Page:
COOL HAND LUKE (1967) «««««
The very best example of how an unbelievably simple plot can turn into a great movie. Luke is a former war hero; he is bold, impulsive, inquisitive. He is not very fond of rules and he doesn't really appreciate being told what to do. He ends up in prison for damaging public property while being drunk. It actually seems he has chosen to be there, though: just to prove a point or something like a personal challenge. He keeps confronting authority just for the fun of it.
Luke escapes and gets caught, escapes and gets caught. Maybe he runs only to see how far he can get. Maybe he doesn't even want to be out to begin with. With his captivating personality, everybody loves him and he quickly becomes an idol in prison. Some people have talked about the biblical symbolism of the movie, as for Luke representing Christ: a good man, hated by the authorities but loved and followed by his prison disciples like a savior. Note the scene when he kneels down and prays to God.
I personally recommend special attention to the fight scene and also to the one other prisoners eat off his plate. They are truly amazing. And if you have company, why don't you bet if he can eat the fifty eggs? I would have won. :P 

What we got here is a failure to communicate!

BONNIE AND CLYDE (1967) «««««
A photo slide show leading to a great motion picture. Bonnie works as a waitress in a small town when she meets Clyde, a small-time thief who had already been in jail before for robbing a gas station. She feels deeply bored and sees in him the opportunity of having some kind of adventure.
Bonnie and Clyde is filled with violence (it is no Pulp Fiction, though) and I absolutely loved the way they handled sex and impotence (it was 1967!). People say the movie is way too simplistic to portray Bonnie and Clyde’s real lives but, hey, I loved the story the way it was told and I assume the most important things are there (and, frankly, there is no need for further details). The movie is great the way it is.
Their dreams alternate from becoming crime stars and having lots of money to forming a family and being completely anonymous, but they soon realize that the life they chose to live will make it impossible for them to have it all.

"You ain't gonna have a minute's peace," Clyde warns Bonnie. "You promise?" she replies.

I chose those movies by chance, and it was a coincidence they were both released in 1967 – and that they never get old. How cool is that? And both movies end pretty much the same as well: people try to break them but they just won't break.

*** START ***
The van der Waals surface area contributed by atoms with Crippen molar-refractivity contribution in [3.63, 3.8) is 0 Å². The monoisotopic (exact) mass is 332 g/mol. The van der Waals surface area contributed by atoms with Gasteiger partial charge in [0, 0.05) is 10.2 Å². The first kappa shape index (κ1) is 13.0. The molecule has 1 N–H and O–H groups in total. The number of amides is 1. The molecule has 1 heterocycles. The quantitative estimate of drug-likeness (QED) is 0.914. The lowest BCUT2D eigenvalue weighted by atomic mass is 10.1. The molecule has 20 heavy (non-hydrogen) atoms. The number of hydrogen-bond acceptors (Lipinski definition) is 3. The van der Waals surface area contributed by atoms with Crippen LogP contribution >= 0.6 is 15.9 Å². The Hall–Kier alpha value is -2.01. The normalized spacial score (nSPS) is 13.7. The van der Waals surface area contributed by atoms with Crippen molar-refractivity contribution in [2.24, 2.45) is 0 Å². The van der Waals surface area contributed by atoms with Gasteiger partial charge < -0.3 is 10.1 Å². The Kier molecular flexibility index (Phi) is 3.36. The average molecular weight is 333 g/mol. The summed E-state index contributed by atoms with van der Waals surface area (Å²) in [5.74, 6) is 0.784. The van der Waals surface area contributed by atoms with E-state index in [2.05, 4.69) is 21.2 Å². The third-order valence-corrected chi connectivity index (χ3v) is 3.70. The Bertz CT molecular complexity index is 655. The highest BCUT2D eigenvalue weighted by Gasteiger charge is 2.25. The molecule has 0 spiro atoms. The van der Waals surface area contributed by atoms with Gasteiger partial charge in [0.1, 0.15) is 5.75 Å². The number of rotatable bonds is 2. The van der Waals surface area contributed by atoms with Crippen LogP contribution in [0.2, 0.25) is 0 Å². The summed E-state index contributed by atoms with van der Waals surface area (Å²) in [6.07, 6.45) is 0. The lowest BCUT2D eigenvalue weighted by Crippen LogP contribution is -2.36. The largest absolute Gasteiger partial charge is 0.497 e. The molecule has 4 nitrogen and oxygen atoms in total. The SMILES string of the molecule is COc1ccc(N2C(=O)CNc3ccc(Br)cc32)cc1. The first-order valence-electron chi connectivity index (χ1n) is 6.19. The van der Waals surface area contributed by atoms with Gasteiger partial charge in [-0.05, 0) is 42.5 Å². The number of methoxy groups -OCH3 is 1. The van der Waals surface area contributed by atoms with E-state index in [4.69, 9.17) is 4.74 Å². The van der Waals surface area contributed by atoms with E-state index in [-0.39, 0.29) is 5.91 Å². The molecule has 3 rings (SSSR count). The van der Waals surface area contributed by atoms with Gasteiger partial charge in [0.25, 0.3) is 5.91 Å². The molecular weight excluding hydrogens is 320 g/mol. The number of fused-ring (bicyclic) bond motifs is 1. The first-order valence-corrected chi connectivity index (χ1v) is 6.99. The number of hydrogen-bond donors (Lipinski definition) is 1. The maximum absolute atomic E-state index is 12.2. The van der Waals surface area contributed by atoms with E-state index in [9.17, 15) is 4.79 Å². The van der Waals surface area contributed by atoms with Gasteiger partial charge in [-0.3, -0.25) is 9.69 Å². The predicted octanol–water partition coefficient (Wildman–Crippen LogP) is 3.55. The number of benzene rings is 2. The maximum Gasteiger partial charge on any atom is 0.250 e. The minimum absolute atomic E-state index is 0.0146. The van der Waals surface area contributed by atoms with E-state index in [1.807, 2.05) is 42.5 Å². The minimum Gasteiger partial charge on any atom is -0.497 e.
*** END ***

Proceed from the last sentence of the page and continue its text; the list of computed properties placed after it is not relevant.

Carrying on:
Watching a movie is always something special for me. It is something like a ritual: lights off, silence and a glass of wine. The thing is I haven’t come across many good ones lately. Any suggestions?

June 9, 2011

isn't it true?

Be yourself. Have you ever thought how totally unbearable would life be if EVERYBODY suddenly decided to follow that advice? Before you think I have totally lost it, and I am absolutely sure I am getting angry comments here (or maybe not, because this blog isn't that old and my closest friends tend to be polite), let's think about it a little. [Psychologists, freeze and drop your weapon! Pretend for a moment you are economists or something.]  

As I was saying here, I try not to give advice. I'd rather sell them. Really. If advice was so freakin' good, people would not live in a constant advice giveaway spree. However, the problem lies deeper than that. Some kinds of advice can sometimes be even harmful. 

We should start by separating me from my actions and achievements. I already am myself, good and bad stuff included. Who would I be if not myself? It's crazy! I am myself when I do something bad and when I do something good, when I achieve my goals and when I don't. And, especially, when I'm being stupid. How could I be more myself than that? 

On the other hand, people normally say that from a not-so-thoughtful standpoint and they are not really talking about behaving consistently with their ideas, always taking other people into consideration and all that jazz. What they are really saying (in a highly inspirational Carpe Diem kind of way) is do whatever comes to mind in utter disregard to other people's rights or feelings as selfishly as possible. Isn't it so? 

I don't know about you, but I'm not nearly as often surrounded by Budas or Gandhis and I do not consider myself a very likable human being 100% of the time either. How in the world would we get along if everybody decided to be their supposedly REAL selves? All the time? That is why we have labeled human behavior as socially acceptable/unacceptable: so we can coexist on this planet.